It should be an honor, if anything, for those companies, that cardboard facsimiles of such items are being burned in honor of the deceased person.

    Louis Vuitton: What is this "honor" of which you speak? And more importantly, how do we monetize it?

     

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  44.  
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    Prashanth (profile), Aug 26th, 2011 @ 2:23pm

    Re: Re: Be an honor

    That was pretty funny. What I meant to say was that it should be good for the company in terms of expanding business that the loved ones of the deceased are probably going to end up buying more real Louis Vuitton/Burberry/whatever goods upon seeing how important said goods were to said deceased person, in addition for it being an honor for said company. Still, LOL.

     

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  45.  
    identicon
    Anonymous Coward, Aug 26th, 2011 @ 5:24pm

    Re: Re: Re: This is just sad...

    No, no, no, rap music is a symptom of violent criminals.

     

    reply to this | link to this | view in thread ]

  46.  
    identicon
    Anonymous Coward, Aug 26th, 2011 @ 5:24pm

    Re:

    It's the intentions that count.

     

    reply to this | link to this | view in thread ]

  47.  
    identicon
    Anonymous Coward, Aug 26th, 2011 @ 5:30pm

    Re: Re: Re: Re: This is just sad...

    Not always some kinds of trolling actually help other keep a sharp mind because it encourages people to think and be sure of what they are saying.

    Some people come here to troll and think that taking the MAFIAA side is good, they could get some laughs out of it, but what they are really doing is training people to come up with responses hard questions since the trolls will most likely zero in on the hard questions of the debate.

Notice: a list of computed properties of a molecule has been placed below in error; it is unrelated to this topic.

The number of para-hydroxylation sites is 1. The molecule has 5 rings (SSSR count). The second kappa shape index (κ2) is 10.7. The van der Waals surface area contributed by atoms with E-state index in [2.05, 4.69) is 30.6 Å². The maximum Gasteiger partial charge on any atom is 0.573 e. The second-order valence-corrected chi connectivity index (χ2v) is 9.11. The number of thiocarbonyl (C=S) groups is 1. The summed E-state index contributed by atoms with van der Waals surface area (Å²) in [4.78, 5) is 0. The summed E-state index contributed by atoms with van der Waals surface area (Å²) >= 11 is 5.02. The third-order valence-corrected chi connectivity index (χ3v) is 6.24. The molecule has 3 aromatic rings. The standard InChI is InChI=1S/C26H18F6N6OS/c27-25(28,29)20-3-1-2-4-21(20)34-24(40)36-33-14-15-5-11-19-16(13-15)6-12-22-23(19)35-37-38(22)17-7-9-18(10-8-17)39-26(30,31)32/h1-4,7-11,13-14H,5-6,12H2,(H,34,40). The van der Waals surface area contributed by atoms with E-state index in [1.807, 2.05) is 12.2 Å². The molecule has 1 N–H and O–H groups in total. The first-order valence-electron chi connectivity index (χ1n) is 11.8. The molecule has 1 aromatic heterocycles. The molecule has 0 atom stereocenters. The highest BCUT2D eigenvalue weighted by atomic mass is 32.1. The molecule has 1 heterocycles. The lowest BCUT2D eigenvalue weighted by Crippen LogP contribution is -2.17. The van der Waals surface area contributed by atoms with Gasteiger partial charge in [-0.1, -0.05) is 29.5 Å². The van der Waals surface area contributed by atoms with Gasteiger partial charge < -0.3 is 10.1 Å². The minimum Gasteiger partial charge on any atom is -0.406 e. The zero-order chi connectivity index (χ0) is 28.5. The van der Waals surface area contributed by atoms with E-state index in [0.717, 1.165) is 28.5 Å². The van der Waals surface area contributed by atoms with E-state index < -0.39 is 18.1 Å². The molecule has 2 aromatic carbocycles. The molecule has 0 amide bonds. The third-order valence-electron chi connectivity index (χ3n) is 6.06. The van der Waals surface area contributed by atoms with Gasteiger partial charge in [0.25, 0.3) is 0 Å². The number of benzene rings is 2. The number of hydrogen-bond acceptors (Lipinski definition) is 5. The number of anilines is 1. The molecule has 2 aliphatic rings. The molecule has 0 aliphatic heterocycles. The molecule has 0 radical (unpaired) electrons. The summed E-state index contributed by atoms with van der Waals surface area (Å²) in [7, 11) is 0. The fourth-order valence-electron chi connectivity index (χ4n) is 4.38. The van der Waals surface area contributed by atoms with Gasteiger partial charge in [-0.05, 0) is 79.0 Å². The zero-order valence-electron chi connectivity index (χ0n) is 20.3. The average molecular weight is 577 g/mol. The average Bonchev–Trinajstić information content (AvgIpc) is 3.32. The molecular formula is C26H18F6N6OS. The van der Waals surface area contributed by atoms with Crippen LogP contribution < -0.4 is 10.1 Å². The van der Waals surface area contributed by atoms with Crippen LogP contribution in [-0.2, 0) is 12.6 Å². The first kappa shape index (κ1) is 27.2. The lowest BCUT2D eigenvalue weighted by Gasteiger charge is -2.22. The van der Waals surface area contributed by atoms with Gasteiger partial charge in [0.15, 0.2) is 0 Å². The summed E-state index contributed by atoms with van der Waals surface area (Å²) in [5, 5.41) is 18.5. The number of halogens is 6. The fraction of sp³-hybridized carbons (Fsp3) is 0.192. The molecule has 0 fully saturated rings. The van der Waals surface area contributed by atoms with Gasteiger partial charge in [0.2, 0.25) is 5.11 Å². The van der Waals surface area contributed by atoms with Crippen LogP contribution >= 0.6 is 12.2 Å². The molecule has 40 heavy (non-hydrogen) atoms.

If they keep repeating and getting the same answers over and over again chances are that more people will see those same Q&A and be knowledgeable about it being more able to make up their own minds about the subject.

     

    reply to this | link to this | view in thread ]

  48.  
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    That Anonymous Coward (profile), Aug 27th, 2011 @ 2:27am

    Re: Re: Re:

    So from your tiny sample you have decided that this never happens.

    You understand there is life that happens outside of your bubble right?

    That even if you never saw it that there are people killed for shoes, watches, sunglasses, etc. every day.
    Because you have never seen it happen in the number of times you walked down the street does not mean it does not happen.

    There are many cultural differences around the world, and because you were asked to attend a funeral does not mean you were invited to all of the things the family did. That some things are done privately so that judgmental self centered people do not bother them about things they do not understand.

    And I can tell you knew you were on shaky ground, you tried to correct grammar rather than attempt to support your statement any more.